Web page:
Amtrak services' future still an open question

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Amtrak services' future still an open question

Tue, 05/01/2018 - 12:44pm -- Anonymous

Amtrak's Vermonter heads south from the Waterbury station in 2016. VBM file photo.

by C.B. Hall Vermont Business Magazine With cautious and sometimes unwelcome statements coming from Amtrak, the possible suspension of the passenger rail provider's two Vermont trains at year's end continues to worry advocates intent on preserving the trains: The New York-to-Rutland "Ethan Allen Express" and the Washington, DC-to-St Albans "Vermonter." Parties to the discussions are, however, expressing optimism that service will remain intact.

The latest developments come in the wake of a February announcement by Amtrak CEO Richard Anderson that the company would "most likely" suspend the services, and a subsequent attempt by Bill Hollister, Amtrak's senior manager of government affairs for state-supported services in the Northeast, to walk back Anderson's ominous language.

Amtrak is now talking about the future of its Vermont trains in noncommittal terms and is meanwhile conducting safety analyses of its routes both here and across the country.

By no means, however, has the company excluded the possibility that service to the Green Mountain State will evaporate on January 1.

The outlook is complicated by news that a segment of the Vermonter's route in Massachusetts may not meet administrative requirements that would reassure Amtrak of its safety.

Absent that route segment, the train would likely only reach as far north as Springfield, Mass. At issue are 49 miles of track. The Massachusetts Department of Transportation purchased the line, between Springfield and East Northfield, from Pan Am Railways in 2014 to reroute the Vermonter through more populous towns (eg, service switched from Amherst to Northampton).

The realignment proved successful in boosting ridership, but evidently neither Pan Am nor MassDOT considered the need to provide the Federal Railroad Administration with a required plan for installing a safety system known as positive train control, or PTC, on the segment. That process would likely have generated an exemption from the need to install PTC, since the line sees little traffic.

Amtrak's routes in Vermont have been through that process, and enjoy the PTC exemption, as do some Amtrak routes elsewhere. Anderson issued his February threat, affecting all those lines, despite that waiver.

In an April 16 PowerPoint presentation in Washington, DC, to the Rail Passenger Association, a national advocacy group, Chris Jagodzinski, Amtrak's vice president for operations, displayed a map indicating, in practice, the relative likelihood that Amtrak would cease serving certain route segments – and, according to two sources present at the meeting, the 49 miles in Massachusetts were rated among the highest-risk routes, since they lack the PTC plan. Amtrak denied VBM's request for a copy of the map.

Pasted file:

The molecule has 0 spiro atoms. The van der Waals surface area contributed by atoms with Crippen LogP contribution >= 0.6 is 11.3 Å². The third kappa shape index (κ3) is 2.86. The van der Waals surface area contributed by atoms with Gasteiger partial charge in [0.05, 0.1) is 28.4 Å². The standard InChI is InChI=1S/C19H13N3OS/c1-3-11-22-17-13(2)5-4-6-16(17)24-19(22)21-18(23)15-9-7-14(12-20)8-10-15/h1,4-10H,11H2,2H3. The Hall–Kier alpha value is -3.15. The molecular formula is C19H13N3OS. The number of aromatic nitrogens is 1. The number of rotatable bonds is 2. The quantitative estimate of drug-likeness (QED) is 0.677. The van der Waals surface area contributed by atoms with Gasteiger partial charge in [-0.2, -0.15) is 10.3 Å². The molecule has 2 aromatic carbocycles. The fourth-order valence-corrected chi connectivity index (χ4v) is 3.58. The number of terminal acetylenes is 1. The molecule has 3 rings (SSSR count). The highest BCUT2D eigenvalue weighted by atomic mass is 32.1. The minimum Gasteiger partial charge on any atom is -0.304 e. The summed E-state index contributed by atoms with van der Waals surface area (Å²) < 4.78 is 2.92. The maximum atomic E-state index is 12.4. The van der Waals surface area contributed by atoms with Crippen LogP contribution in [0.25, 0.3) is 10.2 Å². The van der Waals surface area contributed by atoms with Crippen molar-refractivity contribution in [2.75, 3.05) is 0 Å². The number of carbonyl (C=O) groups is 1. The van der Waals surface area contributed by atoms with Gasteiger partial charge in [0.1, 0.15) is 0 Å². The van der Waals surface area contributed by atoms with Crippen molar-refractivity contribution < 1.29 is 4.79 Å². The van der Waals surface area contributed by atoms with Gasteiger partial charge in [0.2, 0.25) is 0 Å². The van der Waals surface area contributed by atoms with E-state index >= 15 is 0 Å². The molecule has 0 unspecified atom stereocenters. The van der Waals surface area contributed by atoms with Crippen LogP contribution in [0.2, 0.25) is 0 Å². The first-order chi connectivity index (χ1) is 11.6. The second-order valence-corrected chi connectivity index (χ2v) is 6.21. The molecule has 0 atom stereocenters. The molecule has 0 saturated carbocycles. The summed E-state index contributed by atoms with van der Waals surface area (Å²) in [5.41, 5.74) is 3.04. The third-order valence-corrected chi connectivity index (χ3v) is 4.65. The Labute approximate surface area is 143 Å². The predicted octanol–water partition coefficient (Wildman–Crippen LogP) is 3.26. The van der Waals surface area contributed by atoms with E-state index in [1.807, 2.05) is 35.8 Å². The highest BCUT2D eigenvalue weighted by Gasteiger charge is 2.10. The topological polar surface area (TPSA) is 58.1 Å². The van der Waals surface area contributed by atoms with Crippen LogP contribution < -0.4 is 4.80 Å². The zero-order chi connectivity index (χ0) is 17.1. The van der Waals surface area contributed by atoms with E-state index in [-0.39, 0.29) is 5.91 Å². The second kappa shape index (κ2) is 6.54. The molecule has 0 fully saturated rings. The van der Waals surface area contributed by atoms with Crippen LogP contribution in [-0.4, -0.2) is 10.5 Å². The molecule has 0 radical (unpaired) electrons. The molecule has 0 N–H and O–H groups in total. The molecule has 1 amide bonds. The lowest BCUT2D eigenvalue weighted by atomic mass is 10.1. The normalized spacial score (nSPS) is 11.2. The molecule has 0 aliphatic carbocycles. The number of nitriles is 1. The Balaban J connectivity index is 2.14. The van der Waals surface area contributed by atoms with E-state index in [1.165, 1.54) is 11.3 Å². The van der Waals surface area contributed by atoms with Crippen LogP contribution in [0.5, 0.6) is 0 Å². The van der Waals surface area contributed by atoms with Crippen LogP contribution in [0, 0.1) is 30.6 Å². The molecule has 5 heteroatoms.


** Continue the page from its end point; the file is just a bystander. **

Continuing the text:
If Amtrak stopped running on the Massachusetts segment, it could mean substitution of a bus for Vermonter passengers traveling north of Springfield, Mass, or it could mean no service at all north of that city. 

Advocates fear, moreover, that Anderson would be less than willing to reinstate a train such as the Vermonter or Ethan Allen if its service was suspended "temporarily" because of the PTC or related safety issues. Amtrak service between New Orleans and Florida was suspended in 2005, after Hurricane Katrina wreaked havoc with the line. While the freight operator repaired the route in a few months, Amtrak service on it has been suspended ever since.

In the Vermonter's case, the fingers being pointed at Amtrak are also being pointed at other players, including MassDOT, for failing to stay on top of the looming threat to the 49-mile Massachusetts segment.

Primary responsibility for the snafu appears to lie, however, with Pan Am Railways, which has failed thus far to file the relevant plan, whatever the likelihood that the process would result in an exemption from the PTC requirement.

Pan Am did not respond to questions from VBM. MassDOT stated in an email that "MassDOT appreciates the passenger rail service provided by Amtrak to those who live, work and visit Massachusetts," and referred all specific questions to Amtrak.

On April 20, however, a source close to the discussions, who declined to be identified, expressed cautious optimism about how the developments would play out. The source told VBM that MassDOT is working with the Federal Railroad Administration, Amtrak and Pan Am to resolve the Massachusetts issue, and that the issue appears to be "solvable" by the end of the year – the PTC deadline.

And in Vermont, "Amtrak is just now beginning to undertake its safety review of routes such as the Vermonter and the Ethan Allen," Senator Patrick Leahy (D-Vermont) noted in an email statement. "It is premature to suggest that these reviews will lead to suspension of passenger service."

Passengers board the Ethan Allen Express in Castleton. VTrans file photo.